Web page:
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Awesome Open Source

No Maintenance Intended


This Craft CMS 2.x plugin is no longer supported, but it is fully functional, and you may continue to use it as you see fit. The license also allows you to fork it and make changes as needed for legacy support reasons.

The Craft CMS 3.x version of this plugin can be found here: craft-minify and can also be installed via the Craft Plugin Store in the Craft CP.

Minify plugin for Craft CMS

A simple plugin that allows you to minify blocks of HTML, CSS, and JS inline in Craft CMS templates

Related: Minify for Craft 3.x


  1. Download & unzip the file and place the minify directory into your craft/plugins directory
  2. -OR- do a git clone directly into your craft/plugins folder. You can then update it with git pull
  3. -OR- install with Composer via composer require nystudio107/minify
  4. Install plugin in the Craft Control Panel under Settings > Plugins
  5. The plugin folder should be named minify for Craft to see it. GitHub recently started appending -master (the branch name) to the name of the folder for zip file downloads.

Configuring Minify

There is nothing to configure

Using the Minify plugin in your templates

Minify adds several block tags for minifying HTML, CSS, and JS inline in your templates. Minify does not minify external CSS or JS files. Use grunt or gulp task runners to set up a workflow that minimizes these as part of your build process.

You can nest any number of the various {% minify %} tags as you wish.

Why minify inline HTML/CSS/JS code?

Twig provides the {% spaceless %} tag, but it is not intended for use as a way to properly minify HTML/CSS/JS code.

You already properly gzip output via mod_deflate with Apache or by enabling compression with Nginx for optimal delivery on production. You already use a task runner like grunt or gulp or CodeKit to minimize static resources like CSS/JS files. What's the point of minifying HTML/CSS/JS inline?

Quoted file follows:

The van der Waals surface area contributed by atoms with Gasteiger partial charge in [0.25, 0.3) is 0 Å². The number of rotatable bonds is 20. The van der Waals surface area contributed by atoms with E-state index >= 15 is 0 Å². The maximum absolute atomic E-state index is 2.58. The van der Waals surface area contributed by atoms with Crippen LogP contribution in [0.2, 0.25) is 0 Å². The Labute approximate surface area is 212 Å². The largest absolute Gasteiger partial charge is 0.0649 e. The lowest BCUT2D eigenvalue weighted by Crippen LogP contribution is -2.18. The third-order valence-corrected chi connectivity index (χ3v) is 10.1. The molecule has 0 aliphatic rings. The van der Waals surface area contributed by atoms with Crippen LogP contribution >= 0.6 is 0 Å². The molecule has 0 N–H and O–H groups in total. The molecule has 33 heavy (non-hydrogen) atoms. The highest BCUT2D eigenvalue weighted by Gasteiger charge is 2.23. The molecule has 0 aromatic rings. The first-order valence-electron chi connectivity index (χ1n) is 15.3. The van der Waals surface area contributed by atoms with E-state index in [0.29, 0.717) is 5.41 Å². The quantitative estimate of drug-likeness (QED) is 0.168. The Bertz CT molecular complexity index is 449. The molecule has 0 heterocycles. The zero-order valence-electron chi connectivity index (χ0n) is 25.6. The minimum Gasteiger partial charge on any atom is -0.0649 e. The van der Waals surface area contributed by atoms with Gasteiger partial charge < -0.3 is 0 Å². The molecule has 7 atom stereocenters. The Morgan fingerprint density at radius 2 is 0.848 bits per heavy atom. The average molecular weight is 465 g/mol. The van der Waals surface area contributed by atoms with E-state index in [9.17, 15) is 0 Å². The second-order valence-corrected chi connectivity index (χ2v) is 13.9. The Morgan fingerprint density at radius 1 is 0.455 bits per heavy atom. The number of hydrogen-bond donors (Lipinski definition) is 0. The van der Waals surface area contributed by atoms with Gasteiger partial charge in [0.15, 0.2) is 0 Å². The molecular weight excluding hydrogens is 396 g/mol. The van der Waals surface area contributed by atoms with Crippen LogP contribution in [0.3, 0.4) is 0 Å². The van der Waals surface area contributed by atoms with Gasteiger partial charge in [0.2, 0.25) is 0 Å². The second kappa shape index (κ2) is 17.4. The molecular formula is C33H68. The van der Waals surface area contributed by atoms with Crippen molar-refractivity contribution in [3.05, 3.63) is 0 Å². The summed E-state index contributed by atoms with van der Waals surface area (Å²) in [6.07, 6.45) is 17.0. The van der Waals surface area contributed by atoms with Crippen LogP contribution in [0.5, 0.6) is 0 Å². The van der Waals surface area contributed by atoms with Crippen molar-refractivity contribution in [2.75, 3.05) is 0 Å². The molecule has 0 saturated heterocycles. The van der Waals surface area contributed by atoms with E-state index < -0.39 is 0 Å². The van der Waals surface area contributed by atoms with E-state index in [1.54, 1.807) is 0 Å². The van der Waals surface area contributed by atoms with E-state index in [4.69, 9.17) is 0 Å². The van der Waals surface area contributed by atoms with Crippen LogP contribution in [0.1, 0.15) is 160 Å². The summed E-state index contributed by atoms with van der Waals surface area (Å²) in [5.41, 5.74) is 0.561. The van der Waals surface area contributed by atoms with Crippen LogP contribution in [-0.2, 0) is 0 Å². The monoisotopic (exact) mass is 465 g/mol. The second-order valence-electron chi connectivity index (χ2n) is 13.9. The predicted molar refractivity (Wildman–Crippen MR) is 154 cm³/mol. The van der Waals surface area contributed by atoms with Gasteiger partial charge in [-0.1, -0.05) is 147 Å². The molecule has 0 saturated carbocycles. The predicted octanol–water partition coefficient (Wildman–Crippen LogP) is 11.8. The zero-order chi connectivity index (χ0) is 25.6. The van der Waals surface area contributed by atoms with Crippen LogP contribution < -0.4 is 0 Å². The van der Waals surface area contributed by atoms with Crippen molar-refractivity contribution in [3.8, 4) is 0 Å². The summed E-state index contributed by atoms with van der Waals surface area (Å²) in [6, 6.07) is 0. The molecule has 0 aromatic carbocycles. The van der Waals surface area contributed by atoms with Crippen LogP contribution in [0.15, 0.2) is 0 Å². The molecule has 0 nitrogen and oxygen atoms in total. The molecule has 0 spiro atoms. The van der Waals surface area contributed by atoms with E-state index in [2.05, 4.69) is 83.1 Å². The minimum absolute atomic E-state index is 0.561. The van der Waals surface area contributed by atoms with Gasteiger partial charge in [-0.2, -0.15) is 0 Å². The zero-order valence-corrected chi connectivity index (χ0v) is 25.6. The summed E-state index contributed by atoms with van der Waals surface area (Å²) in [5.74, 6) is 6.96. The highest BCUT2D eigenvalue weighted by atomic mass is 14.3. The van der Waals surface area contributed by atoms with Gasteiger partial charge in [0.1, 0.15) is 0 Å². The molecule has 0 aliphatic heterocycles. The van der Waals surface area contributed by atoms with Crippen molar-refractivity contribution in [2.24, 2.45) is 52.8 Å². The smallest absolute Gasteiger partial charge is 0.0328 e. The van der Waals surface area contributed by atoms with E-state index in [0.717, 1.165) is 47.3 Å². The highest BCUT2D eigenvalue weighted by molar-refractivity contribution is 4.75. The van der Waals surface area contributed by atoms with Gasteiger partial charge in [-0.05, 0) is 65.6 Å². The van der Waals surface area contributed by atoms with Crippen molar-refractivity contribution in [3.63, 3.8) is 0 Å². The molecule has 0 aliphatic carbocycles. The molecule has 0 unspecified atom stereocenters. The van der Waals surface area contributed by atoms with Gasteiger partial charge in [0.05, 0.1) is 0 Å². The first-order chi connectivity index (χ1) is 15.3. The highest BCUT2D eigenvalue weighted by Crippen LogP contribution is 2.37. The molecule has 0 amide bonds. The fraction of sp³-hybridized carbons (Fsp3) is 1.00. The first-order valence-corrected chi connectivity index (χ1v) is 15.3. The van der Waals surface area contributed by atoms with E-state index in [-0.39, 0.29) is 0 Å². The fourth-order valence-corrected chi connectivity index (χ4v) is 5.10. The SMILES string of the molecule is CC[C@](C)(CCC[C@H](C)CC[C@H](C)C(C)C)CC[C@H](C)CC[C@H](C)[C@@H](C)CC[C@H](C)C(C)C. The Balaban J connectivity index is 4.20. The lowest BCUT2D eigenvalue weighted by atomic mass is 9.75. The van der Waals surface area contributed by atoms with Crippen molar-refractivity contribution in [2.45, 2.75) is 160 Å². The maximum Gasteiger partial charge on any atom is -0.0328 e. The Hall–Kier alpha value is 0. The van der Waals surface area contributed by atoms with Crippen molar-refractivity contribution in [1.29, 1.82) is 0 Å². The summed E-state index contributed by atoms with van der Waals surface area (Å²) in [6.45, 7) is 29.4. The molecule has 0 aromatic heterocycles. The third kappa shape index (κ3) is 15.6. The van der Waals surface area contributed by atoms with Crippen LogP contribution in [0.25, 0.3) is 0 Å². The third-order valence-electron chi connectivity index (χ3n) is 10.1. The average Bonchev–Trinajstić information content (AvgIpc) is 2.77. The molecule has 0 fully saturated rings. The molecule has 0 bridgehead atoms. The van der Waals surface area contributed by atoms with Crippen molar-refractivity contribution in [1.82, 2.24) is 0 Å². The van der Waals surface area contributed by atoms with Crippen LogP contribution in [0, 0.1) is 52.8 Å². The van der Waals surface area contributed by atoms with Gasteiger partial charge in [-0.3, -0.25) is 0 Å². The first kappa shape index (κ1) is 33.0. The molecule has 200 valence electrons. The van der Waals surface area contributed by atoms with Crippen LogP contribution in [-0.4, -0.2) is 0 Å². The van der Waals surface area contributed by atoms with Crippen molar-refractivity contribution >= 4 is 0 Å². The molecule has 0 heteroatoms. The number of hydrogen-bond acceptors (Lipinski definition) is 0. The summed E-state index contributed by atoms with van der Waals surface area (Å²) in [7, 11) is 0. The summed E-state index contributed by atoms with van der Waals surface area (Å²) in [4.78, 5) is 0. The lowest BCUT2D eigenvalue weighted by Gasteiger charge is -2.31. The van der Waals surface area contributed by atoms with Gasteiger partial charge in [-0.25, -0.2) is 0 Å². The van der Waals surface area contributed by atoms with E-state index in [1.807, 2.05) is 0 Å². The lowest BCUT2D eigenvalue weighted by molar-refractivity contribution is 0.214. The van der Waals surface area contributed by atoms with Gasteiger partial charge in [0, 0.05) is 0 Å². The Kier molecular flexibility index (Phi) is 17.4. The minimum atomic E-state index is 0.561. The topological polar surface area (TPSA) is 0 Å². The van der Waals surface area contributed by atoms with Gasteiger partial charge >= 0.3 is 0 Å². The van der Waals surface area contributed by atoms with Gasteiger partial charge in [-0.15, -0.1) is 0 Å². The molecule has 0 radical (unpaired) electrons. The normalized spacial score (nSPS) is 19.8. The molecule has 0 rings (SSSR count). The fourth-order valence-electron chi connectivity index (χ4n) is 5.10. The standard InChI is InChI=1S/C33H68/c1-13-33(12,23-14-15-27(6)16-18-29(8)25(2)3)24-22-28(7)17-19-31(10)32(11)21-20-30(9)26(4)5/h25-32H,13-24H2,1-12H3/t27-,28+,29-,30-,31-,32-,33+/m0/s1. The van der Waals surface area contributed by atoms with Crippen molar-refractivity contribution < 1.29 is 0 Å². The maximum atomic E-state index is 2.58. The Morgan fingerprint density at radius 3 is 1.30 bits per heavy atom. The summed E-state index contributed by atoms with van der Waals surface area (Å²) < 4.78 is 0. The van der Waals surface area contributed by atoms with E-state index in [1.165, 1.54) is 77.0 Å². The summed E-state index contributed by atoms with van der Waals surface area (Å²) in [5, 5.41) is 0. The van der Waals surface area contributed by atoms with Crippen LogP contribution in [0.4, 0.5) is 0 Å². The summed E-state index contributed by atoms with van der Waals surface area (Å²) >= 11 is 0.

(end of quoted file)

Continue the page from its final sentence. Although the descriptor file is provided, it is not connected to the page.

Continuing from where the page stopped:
Firstly, you want to keep HTML/CSS/JS comments and a nice hierarchical structure to your code, with plenty of readable whitespace for development, but want all of this stripped out of the HTML/CSS/JS that is served to your frontend.

Secondly, not all CSS/JS can or should be in static asset files. Sometimes you need inline Javascript for efficiency reasons, or if you're using JSON-LD for Google Structured Data/SEO purposes inline in your HTML files. You may also want to be able to use the Craft templating engine in your CSS/JS itself.

Finally, if you minify any code you wrap in {% cache %} tags, that means it will be stored minified in the database, reducing db size and (marginally) transactional overhead.

Minifying Everything

You can wrap any arbitrary HTML/Twig code in the following block tags to minify it:

{% minify %}
	(HTML/Twig code here)
{% endminify %}

...and the resulting HTML output will be stripped of comments, empty space, etc.

Using the {% minify %} on its own with no parameters (see below) will minify HTML, as well as any inline CSS (in <style> tag pairs) and any inline Javascript (in <script> tag pairs).

Minifying HTML

You can wrap any arbitrary HTML/Twig code in the following block tags to minify it:

{% minify html %}
	(HTML/Twig code here)
{% endminify %}

...and the resulting HTML output will be stripped of comments, empty space, etc.